The rule, which has strong support from business groups, says that in assessing the risk from a particular substance, federal agencies should gather and analyze “industry-by-industry evidence” of employees’ exposure to it during their working lives. The proposal would, in many cases, add a step to the lengthy process of developing standards to protect workers’ health.

Public health officials and labor unions said the rule would delay needed protections for workers, resulting in additional deaths and illnesses.

With the economy tumbling and American troops fighting in Iraq and Afghanistan, President Bush has promised to cooperate with Mr. Obama to make the transition “as smooth as possible.” But that has not stopped his administration from trying, in its final days, to cement in place a diverse array of new regulations.

And, and, he's made our guvernmint funkshun all friendly:

George W. Bush's fascination with "loyalty" is practically legendary. The president considers it the single most important trait a person in public service can have, far exceeding competence and qualification. Bush, for example, picked Dick Cheney because he knew he'd be loyal (Cheney had no presidential ambitions of his own). Loyalty led to high-ranking posts for all kinds of people who had no business taking on their responsibilities -- Alberto Gonzales, I'm looking in your direction -- but who were rewarded for their personal devotion and fidelity to the man in the Oval Office.

Slate's Jacob Weisberg had a good piece today explaining that loyalty is not only wildly overrated in presidential politics, but that truly successful presidents know that an obsession with loyalty is a waste of time and energy.

...I doubt Obama will have much trouble with disloyalty in his administration, from Clinton or anyone else, for the same reason it wasn't a problem in his campaign: He doesn't spend a lot of time worrying about it.

Loyalty is a wonderful human quality and a necessary political one. No president would think of moving into the White House without known and trusted advisers such as David Axelrod and Valerie Jarrett. At the same time, the recurrent presidential obsession with forms of disloyalty, including leaks, disobedience, and private agendas, is a marker for executive failure. Those presidents who fixated on personal allegiance, such as Lyndon Johnson, Richard Nixon, and George W. Bush, tended to perform far worse in office than those, such as Franklin Roosevelt, Harry Truman, John F. Kennedy, Ronald Reagan, and Bill Clinton, who could tolerate strong, independent actors on their teams.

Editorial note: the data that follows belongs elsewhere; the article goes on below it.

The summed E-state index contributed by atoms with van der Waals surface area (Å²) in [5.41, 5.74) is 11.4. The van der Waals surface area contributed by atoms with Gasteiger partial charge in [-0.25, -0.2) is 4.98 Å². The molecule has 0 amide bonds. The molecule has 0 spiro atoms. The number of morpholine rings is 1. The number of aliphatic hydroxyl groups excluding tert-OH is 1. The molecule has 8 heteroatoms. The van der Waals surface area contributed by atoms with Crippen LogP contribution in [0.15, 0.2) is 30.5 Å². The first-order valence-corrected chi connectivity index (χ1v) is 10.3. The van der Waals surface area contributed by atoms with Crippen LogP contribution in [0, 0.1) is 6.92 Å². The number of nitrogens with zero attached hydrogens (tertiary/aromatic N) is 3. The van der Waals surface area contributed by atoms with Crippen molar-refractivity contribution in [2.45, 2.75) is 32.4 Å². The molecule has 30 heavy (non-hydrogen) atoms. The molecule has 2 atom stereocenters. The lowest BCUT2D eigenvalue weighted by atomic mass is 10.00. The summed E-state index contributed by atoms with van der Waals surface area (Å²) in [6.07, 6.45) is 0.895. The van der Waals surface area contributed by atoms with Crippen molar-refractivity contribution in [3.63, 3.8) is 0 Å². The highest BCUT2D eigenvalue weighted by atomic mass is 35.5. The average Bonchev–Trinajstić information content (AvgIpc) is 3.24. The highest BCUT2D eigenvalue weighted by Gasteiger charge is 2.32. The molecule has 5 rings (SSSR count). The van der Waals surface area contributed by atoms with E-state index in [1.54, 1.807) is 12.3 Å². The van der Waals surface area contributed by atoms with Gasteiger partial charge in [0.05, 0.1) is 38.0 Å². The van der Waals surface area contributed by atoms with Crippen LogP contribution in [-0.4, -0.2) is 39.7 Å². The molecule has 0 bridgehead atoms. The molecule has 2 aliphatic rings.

If one "equates disagreement with disloyalty," he/she necessarily creates an insular bubble where no one is allowed to stray from the party line, and everyone is expected to agree wholeheartedly with the president,regardless of merit. In this sense, Bush's obsession with loyalty not only helps explain why incompetent, partisan hacks were promoted to critical government posts, it also helps highlight why never paid attention to those whose opinions he should have taken seriously.

See? He's done a great job - proving why conservative can't fucking govern. And don't forget the legacy he's leaving when it comes to worldwide reputation in toilet, Constitution in tatters, horrifying precedents set for dictators to follow while being able to claim they're just living up to America's standards, a failed economy, and dead people everywhere.

Not to mention what he's done to the English language.

So yes. I'm thrilled to see that some Cons have the idea of making the party even smaller and more parochial than it is now. The last thing I want to see before I'm in my sixties is another Con face beaming from the Oval Office.

I'd like my country to survive until the 22nd century, thanks ever so much.

Progress Report: All-out Dash to the Finish


Remind me to tell you later what happened when my supervisor found out the subject of the book I'm writing. Too tired to discuss it now.

I've been all over this book, from beginning to end, adding a bit here and a chunk there. Here's one inspired by you lot, which I hope will meet your approval:


This is one of those canards that American Christians trot out when they want to justify denying atheists their freedom of conscience. They think it denies atheists any rights at all. There's a reason why this is such an uphill battle.

Since so many Americans don't even know what's in the Bill of Rights, let's have a look at the First Amendment together. It's important to know what it says, because it protects some of our most cherished freedoms:
Congress shall make no law respecting an establishment of religion, or prohibiting the free exercise thereof; or abridging the freedom of speech, or of the press; or the right of the people peaceably to assemble, and to petition the Government for a redress of grievances.

Whole books have been written on exactly what freedoms these little sentences cover. We'll just take on the ones pertaining to our discussion here.